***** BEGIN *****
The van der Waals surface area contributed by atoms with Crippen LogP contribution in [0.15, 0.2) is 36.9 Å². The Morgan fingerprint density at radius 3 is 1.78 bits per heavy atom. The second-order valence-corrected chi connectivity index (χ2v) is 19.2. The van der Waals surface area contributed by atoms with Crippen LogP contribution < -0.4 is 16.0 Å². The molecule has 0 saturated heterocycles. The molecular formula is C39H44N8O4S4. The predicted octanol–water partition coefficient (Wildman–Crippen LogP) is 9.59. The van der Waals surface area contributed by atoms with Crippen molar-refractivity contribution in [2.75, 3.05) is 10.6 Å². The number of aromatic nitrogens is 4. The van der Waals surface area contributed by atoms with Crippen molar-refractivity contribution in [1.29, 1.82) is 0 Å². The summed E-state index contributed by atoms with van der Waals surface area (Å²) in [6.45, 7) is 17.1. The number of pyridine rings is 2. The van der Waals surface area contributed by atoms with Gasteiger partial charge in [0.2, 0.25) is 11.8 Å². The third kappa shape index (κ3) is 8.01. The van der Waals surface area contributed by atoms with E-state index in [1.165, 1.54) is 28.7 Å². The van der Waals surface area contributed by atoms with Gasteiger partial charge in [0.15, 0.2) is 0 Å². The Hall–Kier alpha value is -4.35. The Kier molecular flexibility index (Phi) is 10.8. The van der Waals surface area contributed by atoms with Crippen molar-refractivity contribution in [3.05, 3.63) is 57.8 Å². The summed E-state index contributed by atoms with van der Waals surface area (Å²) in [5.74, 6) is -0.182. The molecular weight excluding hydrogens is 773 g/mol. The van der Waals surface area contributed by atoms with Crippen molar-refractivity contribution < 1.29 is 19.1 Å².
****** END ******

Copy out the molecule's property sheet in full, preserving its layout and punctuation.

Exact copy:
The van der Waals surface area contributed by atoms with Crippen LogP contribution in [0.15, 0.2) is 36.9 Å². The Morgan fingerprint density at radius 3 is 1.78 bits per heavy atom. The second-order valence-corrected chi connectivity index (χ2v) is 19.2. The van der Waals surface area contributed by atoms with Crippen LogP contribution < -0.4 is 16.0 Å². The molecule has 0 saturated heterocycles. The molecular formula is C39H44N8O4S4. The predicted octanol–water partition coefficient (Wildman–Crippen LogP) is 9.59. The van der Waals surface area contributed by atoms with Crippen molar-refractivity contribution in [2.75, 3.05) is 10.6 Å². The number of aromatic nitrogens is 4. The van der Waals surface area contributed by atoms with Crippen molar-refractivity contribution in [1.29, 1.82) is 0 Å². The summed E-state index contributed by atoms with van der Waals surface area (Å²) in [6.45, 7) is 17.1. The number of pyridine rings is 2. The van der Waals surface area contributed by atoms with Gasteiger partial charge in [0.2, 0.25) is 11.8 Å². The third kappa shape index (κ3) is 8.01. The van der Waals surface area contributed by atoms with E-state index in [1.165, 1.54) is 28.7 Å². The van der Waals surface area contributed by atoms with Gasteiger partial charge in [0.15, 0.2) is 0 Å². The Hall–Kier alpha value is -4.35. The Kier molecular flexibility index (Phi) is 10.8. The van der Waals surface area contributed by atoms with Crippen molar-refractivity contribution in [3.05, 3.63) is 57.8 Å². The summed E-state index contributed by atoms with van der Waals surface area (Å²) in [5.74, 6) is -0.182. The molecular weight excluding hydrogens is 773 g/mol. The van der Waals surface area contributed by atoms with Crippen molar-refractivity contribution < 1.29 is 19.1 Å².